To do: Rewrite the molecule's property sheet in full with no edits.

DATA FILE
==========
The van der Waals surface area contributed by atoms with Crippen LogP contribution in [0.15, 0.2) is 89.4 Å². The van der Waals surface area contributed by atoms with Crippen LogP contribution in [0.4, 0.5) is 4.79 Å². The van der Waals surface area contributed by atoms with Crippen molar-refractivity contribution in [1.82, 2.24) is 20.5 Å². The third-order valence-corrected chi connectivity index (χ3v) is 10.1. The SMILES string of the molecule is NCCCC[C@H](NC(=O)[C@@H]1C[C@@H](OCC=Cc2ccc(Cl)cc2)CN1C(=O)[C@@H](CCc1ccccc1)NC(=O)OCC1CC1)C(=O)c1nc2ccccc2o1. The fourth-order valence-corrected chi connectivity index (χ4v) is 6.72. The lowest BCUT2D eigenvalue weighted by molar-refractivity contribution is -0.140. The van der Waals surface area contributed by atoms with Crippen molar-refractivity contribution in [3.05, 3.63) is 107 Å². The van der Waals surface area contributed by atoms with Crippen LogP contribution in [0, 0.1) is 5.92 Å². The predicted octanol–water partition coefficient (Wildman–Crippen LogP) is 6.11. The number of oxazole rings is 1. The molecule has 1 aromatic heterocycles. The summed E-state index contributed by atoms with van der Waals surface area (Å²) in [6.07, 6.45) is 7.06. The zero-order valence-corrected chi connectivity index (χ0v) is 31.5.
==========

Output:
The van der Waals surface area contributed by atoms with Crippen LogP contribution in [0.15, 0.2) is 89.4 Å². The van der Waals surface area contributed by atoms with Crippen LogP contribution in [0.4, 0.5) is 4.79 Å². The van der Waals surface area contributed by atoms with Crippen molar-refractivity contribution in [1.82, 2.24) is 20.5 Å². The third-order valence-corrected chi connectivity index (χ3v) is 10.1. The SMILES string of the molecule is NCCCC[C@H](NC(=O)[C@@H]1C[C@@H](OCC=Cc2ccc(Cl)cc2)CN1C(=O)[C@@H](CCc1ccccc1)NC(=O)OCC1CC1)C(=O)c1nc2ccccc2o1. The fourth-order valence-corrected chi connectivity index (χ4v) is 6.72. The lowest BCUT2D eigenvalue weighted by molar-refractivity contribution is -0.140. The van der Waals surface area contributed by atoms with Crippen molar-refractivity contribution in [3.05, 3.63) is 107 Å². The van der Waals surface area contributed by atoms with Crippen LogP contribution in [0, 0.1) is 5.92 Å². The predicted octanol–water partition coefficient (Wildman–Crippen LogP) is 6.11. The number of oxazole rings is 1. The molecule has 1 aromatic heterocycles. The summed E-state index contributed by atoms with van der Waals surface area (Å²) in [6.07, 6.45) is 7.06. The zero-order valence-corrected chi connectivity index (χ0v) is 31.5.